AEIR 2019/2020


18
Mar
2013

Global supply chains, development and international trade

In a new paper written for the September 2011 NBER-Bank of England conference “Globalization in an Age of Crisis: Multilateral Economic Cooperation in the Twenty-First Century", I argue that revolutionary transformations of industry and trade occurred from 1985 to the late-1990s--namely the internationalization of supply chains (Figures 1 and 2). This transformed the already important role of trade in industrialization and development. Prior to this transformation, successful industrialization inevitably meant building a domestic supply chain. Today, however, industrializing economies successfully join supply chains and grow rapidly because offshored production brings elements that took recently industrialized economies like the Republic of Korea and Taipei,China decades to develop domestically. These changes have not been fully reflected in “high development theory”--a lacuna that may lead to misinterpretation of data and inattention to important policy questions.

Figure 1. Symptom of Second Unbundling: Trade Change

Figure 1. Symptom of Second Unbundling: Trade Change
Notes: PRC = The People's Republic of China
Source: Author's calculations.

Figure 2. Symptom of Second Unbundling: Global Manufacturing Change
Figure 2. Symptom of Second Unbundling: Global Manufacturing Change
Notes: PRC = The People's Republic of China; 6 risers = Republic of Korea, India, Indonesia, Thailand, Turkey, Poland.
Source: unstats.un.org.

The roles of governments, trade, and multinational corporations are completely different when a nation joins a supply chain. Two points are particularly worth noting: Industrialization has become easier and faster, but it has also become less meaningful in terms of a development milestone (Figure 3). Industrialization has become faster and easier since international supply chains make industry less "lumpy" and less interconnected domestically. But industrialization has also become less meaningful for the same reasons. The fact that the Republic of Korea could export domestically-designed car engines used to be a testimony to its rich-nation status. But now exporting sophisticated manufactured goods is no longer the hallmark of "having arrived". Rather it may prove nothing more than simply reflecting a nation’s position in an international supply chain.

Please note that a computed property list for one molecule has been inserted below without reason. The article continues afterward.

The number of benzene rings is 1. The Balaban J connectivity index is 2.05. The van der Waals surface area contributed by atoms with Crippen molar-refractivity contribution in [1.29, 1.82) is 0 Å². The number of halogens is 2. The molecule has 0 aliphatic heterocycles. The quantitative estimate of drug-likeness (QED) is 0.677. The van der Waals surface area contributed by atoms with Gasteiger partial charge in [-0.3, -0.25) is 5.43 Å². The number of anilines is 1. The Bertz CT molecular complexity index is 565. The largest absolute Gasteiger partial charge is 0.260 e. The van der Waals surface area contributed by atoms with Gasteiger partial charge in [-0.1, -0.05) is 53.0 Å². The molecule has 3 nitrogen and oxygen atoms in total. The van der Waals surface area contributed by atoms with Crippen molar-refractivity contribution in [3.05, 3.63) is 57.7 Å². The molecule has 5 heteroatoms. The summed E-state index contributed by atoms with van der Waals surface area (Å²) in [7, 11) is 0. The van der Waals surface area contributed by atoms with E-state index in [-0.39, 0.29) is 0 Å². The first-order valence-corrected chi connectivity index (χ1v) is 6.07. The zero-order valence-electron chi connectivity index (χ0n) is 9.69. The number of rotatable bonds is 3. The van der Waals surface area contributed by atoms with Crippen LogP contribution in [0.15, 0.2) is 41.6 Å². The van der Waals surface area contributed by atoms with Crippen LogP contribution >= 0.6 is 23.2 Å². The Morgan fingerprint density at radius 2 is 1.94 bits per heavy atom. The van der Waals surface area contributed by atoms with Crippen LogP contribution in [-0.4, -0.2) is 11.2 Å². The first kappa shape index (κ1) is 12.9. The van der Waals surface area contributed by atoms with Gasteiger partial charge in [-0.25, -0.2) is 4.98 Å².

Figure 3. Industrialisation's Touchstone: Lumpiness
Figure 3. Industialisation's Touchstone: Lumpiness
Source: Author’s calculations.

Moreover, the challenges facing policy makers are now quite different given the existence of international supply chains. Under the 20th century view of industry, a deep industrial base was a prerequisite for export success, but a large market was necessary to support the industrial base. The search for markets was thus a key element of trade and industrialization policy. With international supply-chains, however, demand is easy to find. Instead, policy makers face many new questions, such as which supply chains should be joined? Should nations strive to set up their own international production networks? What is the optimal technology policy (in terms of intellectual property rights, etc.)? What is the role played by size? Can smaller nations do what the People's Republic of China has done on forced technology transfer? Different nations are trying different things without guidance from formal models that explicitly incorporate supply chains.

Ignoring the developmental implications of the 2nd unbundling’s impact will guarantee continuing puzzlement by development economists. Global supply chains are now a fixed point in the typology of developing-nation industrial planners. No winning industrialization effort in the past 20 years has been able to ignore this reality. The goal of this research is to make the prima facie argument that incorporation of such considerations into development theory may yield important insights.

The views expressed in this blog post are the views of the author and do not necessarily reflect the views or policies of ARIC, the Asian Development Bank (ADB), its Board of Directors, or the governments they represent. ARIC does not guarantee the accuracy of the information and data included in this blog post and accepts no responsibility for any consequences of their use. Terminology used may not necessarily be consistent with official ADB terms.